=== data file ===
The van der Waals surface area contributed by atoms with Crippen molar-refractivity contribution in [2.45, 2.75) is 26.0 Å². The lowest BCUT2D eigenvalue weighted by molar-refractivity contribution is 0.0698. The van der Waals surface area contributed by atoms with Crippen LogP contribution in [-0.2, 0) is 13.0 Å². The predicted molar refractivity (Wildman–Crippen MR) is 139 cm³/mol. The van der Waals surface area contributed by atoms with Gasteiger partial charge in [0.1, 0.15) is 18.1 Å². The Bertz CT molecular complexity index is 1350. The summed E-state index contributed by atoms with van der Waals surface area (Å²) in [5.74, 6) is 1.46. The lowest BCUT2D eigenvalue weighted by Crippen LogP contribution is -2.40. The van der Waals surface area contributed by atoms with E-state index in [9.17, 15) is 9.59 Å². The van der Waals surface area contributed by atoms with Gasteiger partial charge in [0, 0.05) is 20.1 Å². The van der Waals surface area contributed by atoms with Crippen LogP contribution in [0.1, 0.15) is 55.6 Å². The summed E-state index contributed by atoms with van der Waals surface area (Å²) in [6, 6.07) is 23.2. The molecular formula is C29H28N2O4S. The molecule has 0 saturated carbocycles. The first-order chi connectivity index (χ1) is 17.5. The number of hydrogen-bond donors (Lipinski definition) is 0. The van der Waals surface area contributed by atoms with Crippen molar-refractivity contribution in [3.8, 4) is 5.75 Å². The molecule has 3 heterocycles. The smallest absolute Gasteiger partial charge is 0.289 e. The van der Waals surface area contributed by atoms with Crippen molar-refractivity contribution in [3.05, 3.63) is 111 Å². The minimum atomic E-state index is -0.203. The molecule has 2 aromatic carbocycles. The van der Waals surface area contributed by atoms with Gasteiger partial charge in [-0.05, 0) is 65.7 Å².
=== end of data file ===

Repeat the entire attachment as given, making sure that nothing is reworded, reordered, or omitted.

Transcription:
The van der Waals surface area contributed by atoms with Crippen molar-refractivity contribution in [2.45, 2.75) is 26.0 Å². The lowest BCUT2D eigenvalue weighted by molar-refractivity contribution is 0.0698. The van der Waals surface area contributed by atoms with Crippen LogP contribution in [-0.2, 0) is 13.0 Å². The predicted molar refractivity (Wildman–Crippen MR) is 139 cm³/mol. The van der Waals surface area contributed by atoms with Gasteiger partial charge in [0.1, 0.15) is 18.1 Å². The Bertz CT molecular complexity index is 1350. The summed E-state index contributed by atoms with van der Waals surface area (Å²) in [5.74, 6) is 1.46. The lowest BCUT2D eigenvalue weighted by Crippen LogP contribution is -2.40. The van der Waals surface area contributed by atoms with E-state index in [9.17, 15) is 9.59 Å². The van der Waals surface area contributed by atoms with Gasteiger partial charge in [0, 0.05) is 20.1 Å². The van der Waals surface area contributed by atoms with Crippen LogP contribution in [0.1, 0.15) is 55.6 Å². The summed E-state index contributed by atoms with van der Waals surface area (Å²) in [6, 6.07) is 23.2. The molecular formula is C29H28N2O4S. The molecule has 0 saturated carbocycles. The first-order chi connectivity index (χ1) is 17.5. The number of hydrogen-bond donors (Lipinski definition) is 0. The van der Waals surface area contributed by atoms with Crippen molar-refractivity contribution in [3.8, 4) is 5.75 Å². The molecule has 3 heterocycles. The smallest absolute Gasteiger partial charge is 0.289 e. The van der Waals surface area contributed by atoms with Crippen molar-refractivity contribution in [3.05, 3.63) is 111 Å². The minimum atomic E-state index is -0.203. The molecule has 2 aromatic carbocycles. The van der Waals surface area contributed by atoms with Gasteiger partial charge in [-0.05, 0) is 65.7 Å².